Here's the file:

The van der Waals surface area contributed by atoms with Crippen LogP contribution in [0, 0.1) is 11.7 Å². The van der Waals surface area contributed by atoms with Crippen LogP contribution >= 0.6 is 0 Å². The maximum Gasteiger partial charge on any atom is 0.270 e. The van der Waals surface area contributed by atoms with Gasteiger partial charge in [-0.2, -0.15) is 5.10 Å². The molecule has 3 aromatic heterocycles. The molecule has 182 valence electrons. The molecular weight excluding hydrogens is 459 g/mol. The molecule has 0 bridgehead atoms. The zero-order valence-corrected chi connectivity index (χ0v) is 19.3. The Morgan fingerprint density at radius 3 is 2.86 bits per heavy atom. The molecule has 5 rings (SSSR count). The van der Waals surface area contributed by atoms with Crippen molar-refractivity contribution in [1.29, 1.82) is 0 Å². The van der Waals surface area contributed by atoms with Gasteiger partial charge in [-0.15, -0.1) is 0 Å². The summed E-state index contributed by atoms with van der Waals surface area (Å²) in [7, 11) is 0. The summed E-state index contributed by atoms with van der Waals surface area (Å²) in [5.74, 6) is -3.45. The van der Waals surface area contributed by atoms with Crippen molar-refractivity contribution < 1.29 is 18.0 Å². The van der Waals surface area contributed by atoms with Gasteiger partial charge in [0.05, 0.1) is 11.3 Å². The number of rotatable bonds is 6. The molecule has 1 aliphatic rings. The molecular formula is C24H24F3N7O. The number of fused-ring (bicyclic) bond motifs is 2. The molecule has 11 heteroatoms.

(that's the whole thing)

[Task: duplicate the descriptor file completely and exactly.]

The van der Waals surface area contributed by atoms with Crippen LogP contribution in [0, 0.1) is 11.7 Å². The van der Waals surface area contributed by atoms with Crippen LogP contribution >= 0.6 is 0 Å². The maximum Gasteiger partial charge on any atom is 0.270 e. The van der Waals surface area contributed by atoms with Gasteiger partial charge in [-0.2, -0.15) is 5.10 Å². The molecule has 3 aromatic heterocycles. The molecule has 182 valence electrons. The molecular weight excluding hydrogens is 459 g/mol. The molecule has 0 bridgehead atoms. The zero-order valence-corrected chi connectivity index (χ0v) is 19.3. The Morgan fingerprint density at radius 3 is 2.86 bits per heavy atom. The molecule has 5 rings (SSSR count). The van der Waals surface area contributed by atoms with Crippen molar-refractivity contribution in [1.29, 1.82) is 0 Å². The van der Waals surface area contributed by atoms with Gasteiger partial charge in [-0.15, -0.1) is 0 Å². The summed E-state index contributed by atoms with van der Waals surface area (Å²) in [7, 11) is 0. The summed E-state index contributed by atoms with van der Waals surface area (Å²) in [5.74, 6) is -3.45. The van der Waals surface area contributed by atoms with Crippen molar-refractivity contribution < 1.29 is 18.0 Å². The van der Waals surface area contributed by atoms with Gasteiger partial charge in [0.05, 0.1) is 11.3 Å². The number of rotatable bonds is 6. The molecule has 1 aliphatic rings. The molecular formula is C24H24F3N7O. The number of fused-ring (bicyclic) bond motifs is 2. The molecule has 11 heteroatoms.